Today in Washington, D.C., the Chicago Council on Global Affairs‘ “The Symposium on Global Agriculture and Food Security: Progress to Date and Strategies for Success” with noted experts in agricultural policy, global development, philanthropy and more.
- Bill Gates, Co-chair and Trustee, The Bill & Melinda Gates Foundation
- Rajiv Shah, Administrator, U.S. Agency for International Development (USAID)
- Thomas Vilsack, Secretary, U.S. Department of Agriculture
The objective of the symposium is to review progress on the U.S. government’s approach to agricultural development and food security strategy, and provide critical thinking on how best to overcome potential obstacles to success. They’re also discussing how long-term U.S. public and private sector support for agricultural development can advance global security, stability, and economic prosperity, offering constructive thinking on future implementation challenges.
The Chicago Council’s Senior Fellow Roger Thurow posted an update from the conference on the Global Food for Thought blog and the Council released its 2011 Progress Report on US Leadership in Agricultural Development. Follow along on all the events of the day on Twitter @GlobalAgDev and #GADISymposium.
This morning, Rajiv Shah delivered the keynote address, policymakers and activists presented the 2011 Progress Report, and a panel led a discussion on “The Case for Food Security.”
At 12:00 p.m. ET, Bill Gates took the stage to give the lunchtime keynote speech, drawing attention to farming families in the developing world and the important role they play in cutting hunger and poverty. In a blog he posted a couple weeks ago at gatesfoundation.org, Gates said:
"Why farming? Many people don’t realize it, but most of the world’s poorest people are small farmers. They get their food and income farming small plots of land. These farming families often don’t have good seeds, equipment, reliable markets, or money to invest that helps them get the most out of their land. So they work hard, but they get no traction, and more often than not, they stay hungry and poor.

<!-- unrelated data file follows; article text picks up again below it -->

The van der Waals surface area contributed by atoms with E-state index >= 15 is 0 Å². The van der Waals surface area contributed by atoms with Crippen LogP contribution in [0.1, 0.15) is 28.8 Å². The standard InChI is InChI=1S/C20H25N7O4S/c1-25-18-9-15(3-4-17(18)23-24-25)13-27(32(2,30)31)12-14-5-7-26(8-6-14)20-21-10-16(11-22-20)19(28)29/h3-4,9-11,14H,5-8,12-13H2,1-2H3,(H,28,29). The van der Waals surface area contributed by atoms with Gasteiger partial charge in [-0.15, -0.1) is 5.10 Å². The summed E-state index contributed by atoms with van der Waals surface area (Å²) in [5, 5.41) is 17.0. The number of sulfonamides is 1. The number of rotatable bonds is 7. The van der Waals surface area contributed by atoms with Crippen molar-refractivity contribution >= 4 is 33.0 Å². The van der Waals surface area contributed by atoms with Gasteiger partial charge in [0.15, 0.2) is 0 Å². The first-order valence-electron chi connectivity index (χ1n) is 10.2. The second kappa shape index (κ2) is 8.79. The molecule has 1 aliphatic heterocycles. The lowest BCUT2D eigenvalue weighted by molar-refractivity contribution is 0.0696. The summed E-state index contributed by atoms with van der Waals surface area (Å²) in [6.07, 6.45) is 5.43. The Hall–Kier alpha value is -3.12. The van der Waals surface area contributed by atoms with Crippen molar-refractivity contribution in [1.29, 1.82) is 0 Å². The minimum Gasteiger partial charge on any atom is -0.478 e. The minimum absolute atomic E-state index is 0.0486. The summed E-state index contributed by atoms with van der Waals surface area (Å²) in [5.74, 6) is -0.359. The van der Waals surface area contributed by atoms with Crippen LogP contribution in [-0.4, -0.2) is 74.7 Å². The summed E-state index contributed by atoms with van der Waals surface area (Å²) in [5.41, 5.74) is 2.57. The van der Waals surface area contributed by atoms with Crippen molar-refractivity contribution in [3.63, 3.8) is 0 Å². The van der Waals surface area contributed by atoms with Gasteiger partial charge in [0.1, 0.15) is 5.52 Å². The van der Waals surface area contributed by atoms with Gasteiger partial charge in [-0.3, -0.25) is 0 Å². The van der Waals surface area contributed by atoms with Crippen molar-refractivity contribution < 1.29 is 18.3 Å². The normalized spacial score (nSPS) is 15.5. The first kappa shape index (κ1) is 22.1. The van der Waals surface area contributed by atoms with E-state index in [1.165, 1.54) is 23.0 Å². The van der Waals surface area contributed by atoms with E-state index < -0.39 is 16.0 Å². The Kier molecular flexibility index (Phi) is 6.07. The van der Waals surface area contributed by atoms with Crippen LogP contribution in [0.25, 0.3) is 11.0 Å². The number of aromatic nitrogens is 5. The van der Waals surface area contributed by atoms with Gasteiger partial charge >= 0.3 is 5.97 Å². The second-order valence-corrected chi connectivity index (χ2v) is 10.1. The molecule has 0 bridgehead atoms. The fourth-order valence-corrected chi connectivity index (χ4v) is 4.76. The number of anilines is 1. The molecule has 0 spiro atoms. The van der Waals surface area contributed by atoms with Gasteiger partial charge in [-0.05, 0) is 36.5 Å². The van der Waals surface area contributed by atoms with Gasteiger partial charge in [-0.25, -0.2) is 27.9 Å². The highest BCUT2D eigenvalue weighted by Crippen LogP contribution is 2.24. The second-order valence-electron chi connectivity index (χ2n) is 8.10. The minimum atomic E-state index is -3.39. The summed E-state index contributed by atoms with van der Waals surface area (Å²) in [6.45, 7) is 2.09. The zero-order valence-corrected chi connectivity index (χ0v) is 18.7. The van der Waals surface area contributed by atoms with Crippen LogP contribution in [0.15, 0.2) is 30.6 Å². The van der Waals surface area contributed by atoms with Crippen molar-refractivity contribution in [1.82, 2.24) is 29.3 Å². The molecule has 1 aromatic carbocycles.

We know that smart investments in farming families help them become self-sufficient. We know that increasing productivity while preserving the environment leads to higher incomes and better lives over the long-term. But governments are not living up to their pledges to provide this kind of support to small farmers.
Solving hunger and poverty is both an urgent problem and long-term challenge. But what gives me hope is that we know that investments are working."
On the impact of the Gates Foundation’s work, he says, “Our foundation has invested $1.7 billion to date to help small[holder] farmers in Africa and South Asia. We have seen great progress in the work of our grantees and other organizations.” At Opportunity International, we’re proud to partner with the Bill & Melinda Gates Foundation and The MasterCard Foundation, which co-funded a $16 million program to provide access to Opportunity savings accounts and agricultural microfinance loans in rural areas of sub-Saharan Africa, where less than 10% of people have access to comprehensive financial services.
Today in his speech, Gates said, “Helping poor farming families is the answer. It’s the best way to fight poverty and hunger.” For more updates from the symposium, follow #GADISymposium on Twitter, check out the Chicago Council’s Global Food for Thought blog and the Gates Foundation blog for more updates from the day.